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Sampling in the Oxygen Deficient Zone off Mexico - week 3

By: Maggie Gaspar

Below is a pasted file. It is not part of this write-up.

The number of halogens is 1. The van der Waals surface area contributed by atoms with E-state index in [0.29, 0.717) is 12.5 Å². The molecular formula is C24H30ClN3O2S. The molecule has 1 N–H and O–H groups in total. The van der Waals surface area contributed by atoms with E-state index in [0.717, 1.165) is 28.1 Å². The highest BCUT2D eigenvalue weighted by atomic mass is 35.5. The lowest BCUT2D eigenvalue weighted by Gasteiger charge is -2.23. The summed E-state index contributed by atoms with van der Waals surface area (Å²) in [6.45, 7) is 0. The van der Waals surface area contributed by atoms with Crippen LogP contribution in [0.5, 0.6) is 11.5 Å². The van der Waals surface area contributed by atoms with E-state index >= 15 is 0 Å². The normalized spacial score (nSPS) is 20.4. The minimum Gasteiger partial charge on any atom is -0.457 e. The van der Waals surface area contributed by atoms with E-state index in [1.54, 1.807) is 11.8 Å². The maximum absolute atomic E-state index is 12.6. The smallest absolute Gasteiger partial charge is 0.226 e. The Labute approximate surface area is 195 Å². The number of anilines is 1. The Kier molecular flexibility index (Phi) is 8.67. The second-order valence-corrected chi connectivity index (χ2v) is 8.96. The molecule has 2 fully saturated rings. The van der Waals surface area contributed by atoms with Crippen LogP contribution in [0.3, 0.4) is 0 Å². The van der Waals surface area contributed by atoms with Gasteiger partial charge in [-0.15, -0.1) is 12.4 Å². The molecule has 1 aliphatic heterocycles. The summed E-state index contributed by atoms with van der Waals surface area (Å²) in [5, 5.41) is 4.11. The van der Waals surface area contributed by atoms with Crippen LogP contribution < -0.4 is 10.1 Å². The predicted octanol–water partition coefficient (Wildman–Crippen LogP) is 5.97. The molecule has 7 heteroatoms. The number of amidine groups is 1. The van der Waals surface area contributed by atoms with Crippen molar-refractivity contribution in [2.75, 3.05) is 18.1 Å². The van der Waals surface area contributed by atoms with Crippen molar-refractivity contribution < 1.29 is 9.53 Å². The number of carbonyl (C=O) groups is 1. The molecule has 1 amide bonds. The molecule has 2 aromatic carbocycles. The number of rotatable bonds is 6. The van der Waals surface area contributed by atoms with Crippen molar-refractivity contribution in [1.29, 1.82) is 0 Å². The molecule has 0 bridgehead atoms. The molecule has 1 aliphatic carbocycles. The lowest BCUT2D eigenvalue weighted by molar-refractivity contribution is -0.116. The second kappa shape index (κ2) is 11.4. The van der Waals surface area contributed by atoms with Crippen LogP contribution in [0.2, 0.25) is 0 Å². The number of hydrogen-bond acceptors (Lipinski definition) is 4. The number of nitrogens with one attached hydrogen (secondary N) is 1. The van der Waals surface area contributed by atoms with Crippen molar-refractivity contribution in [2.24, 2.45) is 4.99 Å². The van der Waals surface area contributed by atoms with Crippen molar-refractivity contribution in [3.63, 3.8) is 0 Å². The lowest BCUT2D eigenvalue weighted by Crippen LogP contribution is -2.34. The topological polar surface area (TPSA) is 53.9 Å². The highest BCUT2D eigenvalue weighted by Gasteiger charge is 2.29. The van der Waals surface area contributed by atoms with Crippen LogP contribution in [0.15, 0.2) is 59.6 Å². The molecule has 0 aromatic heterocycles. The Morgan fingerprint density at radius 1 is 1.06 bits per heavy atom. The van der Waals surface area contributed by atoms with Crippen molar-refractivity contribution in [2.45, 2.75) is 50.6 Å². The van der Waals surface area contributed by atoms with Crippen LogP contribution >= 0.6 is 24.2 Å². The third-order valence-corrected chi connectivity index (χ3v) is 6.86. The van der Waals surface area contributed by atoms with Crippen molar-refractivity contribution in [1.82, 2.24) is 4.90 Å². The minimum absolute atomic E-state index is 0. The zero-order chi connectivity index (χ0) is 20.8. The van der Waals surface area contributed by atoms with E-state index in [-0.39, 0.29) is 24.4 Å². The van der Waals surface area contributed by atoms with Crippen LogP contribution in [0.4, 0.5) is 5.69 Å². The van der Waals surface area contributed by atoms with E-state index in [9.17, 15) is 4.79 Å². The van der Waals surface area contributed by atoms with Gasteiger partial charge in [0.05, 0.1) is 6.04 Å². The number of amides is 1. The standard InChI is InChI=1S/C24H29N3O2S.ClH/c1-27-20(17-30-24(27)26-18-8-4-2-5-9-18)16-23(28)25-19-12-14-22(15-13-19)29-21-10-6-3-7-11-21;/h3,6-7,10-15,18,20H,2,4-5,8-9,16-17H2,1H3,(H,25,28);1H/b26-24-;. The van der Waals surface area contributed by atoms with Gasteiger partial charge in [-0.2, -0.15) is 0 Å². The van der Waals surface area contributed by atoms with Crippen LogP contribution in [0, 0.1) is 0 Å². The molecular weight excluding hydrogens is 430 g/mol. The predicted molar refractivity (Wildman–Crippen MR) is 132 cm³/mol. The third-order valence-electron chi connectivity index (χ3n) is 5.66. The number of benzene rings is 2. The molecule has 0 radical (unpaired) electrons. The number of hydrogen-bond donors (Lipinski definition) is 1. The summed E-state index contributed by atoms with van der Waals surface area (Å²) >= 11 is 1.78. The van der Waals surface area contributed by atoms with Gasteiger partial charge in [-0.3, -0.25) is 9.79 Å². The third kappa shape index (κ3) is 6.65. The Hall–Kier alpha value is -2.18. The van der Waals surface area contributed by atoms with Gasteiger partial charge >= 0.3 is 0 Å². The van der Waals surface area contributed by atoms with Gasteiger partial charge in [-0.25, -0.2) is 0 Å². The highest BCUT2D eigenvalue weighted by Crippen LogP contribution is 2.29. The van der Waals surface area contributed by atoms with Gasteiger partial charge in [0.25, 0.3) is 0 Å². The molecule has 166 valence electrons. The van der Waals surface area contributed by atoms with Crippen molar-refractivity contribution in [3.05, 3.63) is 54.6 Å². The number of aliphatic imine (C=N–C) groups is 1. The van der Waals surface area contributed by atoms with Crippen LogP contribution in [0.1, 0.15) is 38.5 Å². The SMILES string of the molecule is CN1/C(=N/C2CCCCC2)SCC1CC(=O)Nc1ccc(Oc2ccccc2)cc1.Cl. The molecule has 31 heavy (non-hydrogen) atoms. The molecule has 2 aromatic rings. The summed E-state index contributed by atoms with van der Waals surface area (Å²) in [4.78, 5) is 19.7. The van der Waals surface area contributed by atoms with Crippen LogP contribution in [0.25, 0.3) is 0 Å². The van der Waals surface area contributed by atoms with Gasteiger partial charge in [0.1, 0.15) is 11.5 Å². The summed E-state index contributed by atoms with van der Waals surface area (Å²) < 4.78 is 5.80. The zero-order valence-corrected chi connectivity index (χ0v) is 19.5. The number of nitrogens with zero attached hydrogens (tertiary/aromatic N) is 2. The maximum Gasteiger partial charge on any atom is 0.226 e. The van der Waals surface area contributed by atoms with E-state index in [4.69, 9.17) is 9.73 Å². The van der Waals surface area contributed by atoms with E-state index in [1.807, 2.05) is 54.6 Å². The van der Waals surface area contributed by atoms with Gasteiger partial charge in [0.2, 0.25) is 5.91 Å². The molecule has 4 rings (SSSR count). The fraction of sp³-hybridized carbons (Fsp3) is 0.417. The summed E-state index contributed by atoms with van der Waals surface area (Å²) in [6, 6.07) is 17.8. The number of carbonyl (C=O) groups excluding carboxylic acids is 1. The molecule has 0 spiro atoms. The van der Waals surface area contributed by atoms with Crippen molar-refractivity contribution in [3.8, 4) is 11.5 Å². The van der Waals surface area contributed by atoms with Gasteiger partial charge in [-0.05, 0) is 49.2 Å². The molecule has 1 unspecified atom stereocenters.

This week has been both exhilarating and exhausting beyond that which words can describe. Sleep schedules, normal work hours, and the time for relaxation are no longer found in most scientists’ daily routines on board the R/V Sally Ride as we rush to fit in as many stations as possible before the ship must head back to port. I was tasked with an experiment consisting of incubation series, meaning I must inject samples with different nitrogen tracers then “kill” them with a concentrated chemical solution at specific time intervals after the initial injection. My days are defined by a nearly 24 hour continuum of preparing the CTD rosette for a cast, sampling the cast, then injecting and incubating the samples. Science doesn’t wait for daylight to break, nor does it stop when the sun sets over the horizon, not even for Christmas day, and therefore the CTD is constantly being deployed and hauled back on deck for several scientists to drain its contents to analyze every particle, chemical, microbial organism, etc. at all hours. Christmas was certainly not a day to forget for Chef Randall however. He kept exceeding our expectations of how delicious food could be for every meal, snack, and dessert that were brought fourth throughout the day. Meal times are usually the only times I can afford to take a break between incubations so very rarely find enough time to sit down and enjoy a book, rather my heart longs to gaze out at the ocean and its ever-changing energy . As the vessel carried us father south into the ODZ, the tropical climate made itself known: the waters turned a bright cyan color with a visibility that would make any scuba diver envious, various birds such as frigates and boobies circled the ship on open wings, a vast array of little fish and jellies seemed to swarm the boat from all sides, and the sun shone brighter than I have ever experienced before. Another difference in these warm, tropical waters however was the presence of pollution. Small plastics would bob alongside the ship, nearly being mistaken for a little critter on the surface. The breaks that I took to observe all these changes around me provided a feeling of peace and calmness amidst the occasionally rough waters of my science experiment troubles. The ebb and flow of my emotions are so dependent on how well my experimentation goes; on the precision of every milliliter injected and every bubble that could possibly contaminate my samples. I feel as if I need to watch the ocean to remind myself that even the most turbulent waters will still restore to calmness given some time. Some crew members that I have become close with over the week have even started to join me if they see me sitting outside during the few and far between breaks from lab work. Their company is always so comforting compared to the sterile and often stressful environment of a laboratory and I continue to learn more about their lives at sea. Though this is far from the relaxing serenity of a vacation cruise, being surrounded by people with a similar passion for the ocean and drive to discover the unknown has kept me afloat.

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